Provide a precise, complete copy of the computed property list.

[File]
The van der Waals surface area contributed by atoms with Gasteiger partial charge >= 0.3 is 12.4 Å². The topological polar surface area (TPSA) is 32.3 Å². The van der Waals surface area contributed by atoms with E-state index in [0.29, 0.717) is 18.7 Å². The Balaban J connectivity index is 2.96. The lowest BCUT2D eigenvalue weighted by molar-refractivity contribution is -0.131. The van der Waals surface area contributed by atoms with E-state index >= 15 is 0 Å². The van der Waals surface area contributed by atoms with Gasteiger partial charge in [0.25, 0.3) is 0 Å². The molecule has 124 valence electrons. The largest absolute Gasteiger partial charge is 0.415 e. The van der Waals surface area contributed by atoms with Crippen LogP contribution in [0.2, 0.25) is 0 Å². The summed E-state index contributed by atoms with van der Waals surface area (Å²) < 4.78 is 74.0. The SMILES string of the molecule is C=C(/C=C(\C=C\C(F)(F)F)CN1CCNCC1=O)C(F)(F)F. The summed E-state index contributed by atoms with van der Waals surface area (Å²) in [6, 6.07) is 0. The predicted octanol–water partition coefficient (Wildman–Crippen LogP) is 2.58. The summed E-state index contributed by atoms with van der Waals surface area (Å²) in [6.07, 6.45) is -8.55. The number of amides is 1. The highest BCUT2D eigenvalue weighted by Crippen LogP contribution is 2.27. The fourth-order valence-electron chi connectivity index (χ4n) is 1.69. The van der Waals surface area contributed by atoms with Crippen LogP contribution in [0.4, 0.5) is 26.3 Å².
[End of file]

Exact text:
The van der Waals surface area contributed by atoms with Gasteiger partial charge >= 0.3 is 12.4 Å². The topological polar surface area (TPSA) is 32.3 Å². The van der Waals surface area contributed by atoms with E-state index in [0.29, 0.717) is 18.7 Å². The Balaban J connectivity index is 2.96. The lowest BCUT2D eigenvalue weighted by molar-refractivity contribution is -0.131. The van der Waals surface area contributed by atoms with E-state index >= 15 is 0 Å². The van der Waals surface area contributed by atoms with Gasteiger partial charge in [0.25, 0.3) is 0 Å². The molecule has 124 valence electrons. The largest absolute Gasteiger partial charge is 0.415 e. The van der Waals surface area contributed by atoms with Crippen LogP contribution in [0.2, 0.25) is 0 Å². The summed E-state index contributed by atoms with van der Waals surface area (Å²) < 4.78 is 74.0. The SMILES string of the molecule is C=C(/C=C(\C=C\C(F)(F)F)CN1CCNCC1=O)C(F)(F)F. The summed E-state index contributed by atoms with van der Waals surface area (Å²) in [6, 6.07) is 0. The predicted octanol–water partition coefficient (Wildman–Crippen LogP) is 2.58. The summed E-state index contributed by atoms with van der Waals surface area (Å²) in [6.07, 6.45) is -8.55. The number of amides is 1. The highest BCUT2D eigenvalue weighted by Crippen LogP contribution is 2.27. The fourth-order valence-electron chi connectivity index (χ4n) is 1.69. The van der Waals surface area contributed by atoms with Crippen LogP contribution in [0.4, 0.5) is 26.3 Å².